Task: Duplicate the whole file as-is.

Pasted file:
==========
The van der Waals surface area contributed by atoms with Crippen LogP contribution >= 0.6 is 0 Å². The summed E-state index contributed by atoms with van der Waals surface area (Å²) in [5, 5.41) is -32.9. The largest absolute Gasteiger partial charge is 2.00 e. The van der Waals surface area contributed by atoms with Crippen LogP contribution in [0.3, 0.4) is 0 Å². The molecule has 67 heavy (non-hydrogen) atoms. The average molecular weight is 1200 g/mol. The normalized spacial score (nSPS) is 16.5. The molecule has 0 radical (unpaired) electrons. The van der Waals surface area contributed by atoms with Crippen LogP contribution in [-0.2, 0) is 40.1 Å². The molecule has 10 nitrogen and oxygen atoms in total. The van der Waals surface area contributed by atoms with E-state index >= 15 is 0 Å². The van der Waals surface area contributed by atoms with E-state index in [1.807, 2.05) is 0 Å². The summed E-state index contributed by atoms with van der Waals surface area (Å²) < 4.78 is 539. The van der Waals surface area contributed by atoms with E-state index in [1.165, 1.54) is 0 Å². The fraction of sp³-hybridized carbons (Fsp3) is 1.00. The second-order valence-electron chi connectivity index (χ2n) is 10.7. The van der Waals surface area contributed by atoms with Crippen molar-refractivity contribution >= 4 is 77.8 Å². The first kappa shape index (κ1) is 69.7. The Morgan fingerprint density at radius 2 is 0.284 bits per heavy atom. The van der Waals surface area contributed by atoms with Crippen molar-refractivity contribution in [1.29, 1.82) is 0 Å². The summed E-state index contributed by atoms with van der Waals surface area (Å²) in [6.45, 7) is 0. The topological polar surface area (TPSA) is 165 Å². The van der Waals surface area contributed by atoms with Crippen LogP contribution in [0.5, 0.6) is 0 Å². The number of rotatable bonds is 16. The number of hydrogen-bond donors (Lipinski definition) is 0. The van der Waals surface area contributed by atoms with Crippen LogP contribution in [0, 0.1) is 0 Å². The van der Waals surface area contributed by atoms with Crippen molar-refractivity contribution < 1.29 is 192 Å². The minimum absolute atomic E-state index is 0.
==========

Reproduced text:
The van der Waals surface area contributed by atoms with Crippen LogP contribution >= 0.6 is 0 Å². The summed E-state index contributed by atoms with van der Waals surface area (Å²) in [5, 5.41) is -32.9. The largest absolute Gasteiger partial charge is 2.00 e. The van der Waals surface area contributed by atoms with Crippen LogP contribution in [0.3, 0.4) is 0 Å². The molecule has 67 heavy (non-hydrogen) atoms. The average molecular weight is 1200 g/mol. The normalized spacial score (nSPS) is 16.5. The molecule has 0 radical (unpaired) electrons. The van der Waals surface area contributed by atoms with Crippen LogP contribution in [-0.2, 0) is 40.1 Å². The molecule has 10 nitrogen and oxygen atoms in total. The van der Waals surface area contributed by atoms with E-state index >= 15 is 0 Å². The van der Waals surface area contributed by atoms with E-state index in [1.807, 2.05) is 0 Å². The summed E-state index contributed by atoms with van der Waals surface area (Å²) < 4.78 is 539. The van der Waals surface area contributed by atoms with E-state index in [1.165, 1.54) is 0 Å². The fraction of sp³-hybridized carbons (Fsp3) is 1.00. The second-order valence-electron chi connectivity index (χ2n) is 10.7. The van der Waals surface area contributed by atoms with Crippen molar-refractivity contribution >= 4 is 77.8 Å². The first kappa shape index (κ1) is 69.7. The Morgan fingerprint density at radius 2 is 0.284 bits per heavy atom. The van der Waals surface area contributed by atoms with Crippen molar-refractivity contribution in [1.29, 1.82) is 0 Å². The summed E-state index contributed by atoms with van der Waals surface area (Å²) in [6.45, 7) is 0. The topological polar surface area (TPSA) is 165 Å². The van der Waals surface area contributed by atoms with Crippen LogP contribution in [0.5, 0.6) is 0 Å². The number of rotatable bonds is 16. The number of hydrogen-bond donors (Lipinski definition) is 0. The van der Waals surface area contributed by atoms with Crippen LogP contribution in [0, 0.1) is 0 Å². The van der Waals surface area contributed by atoms with Crippen molar-refractivity contribution < 1.29 is 192 Å². The minimum absolute atomic E-state index is 0.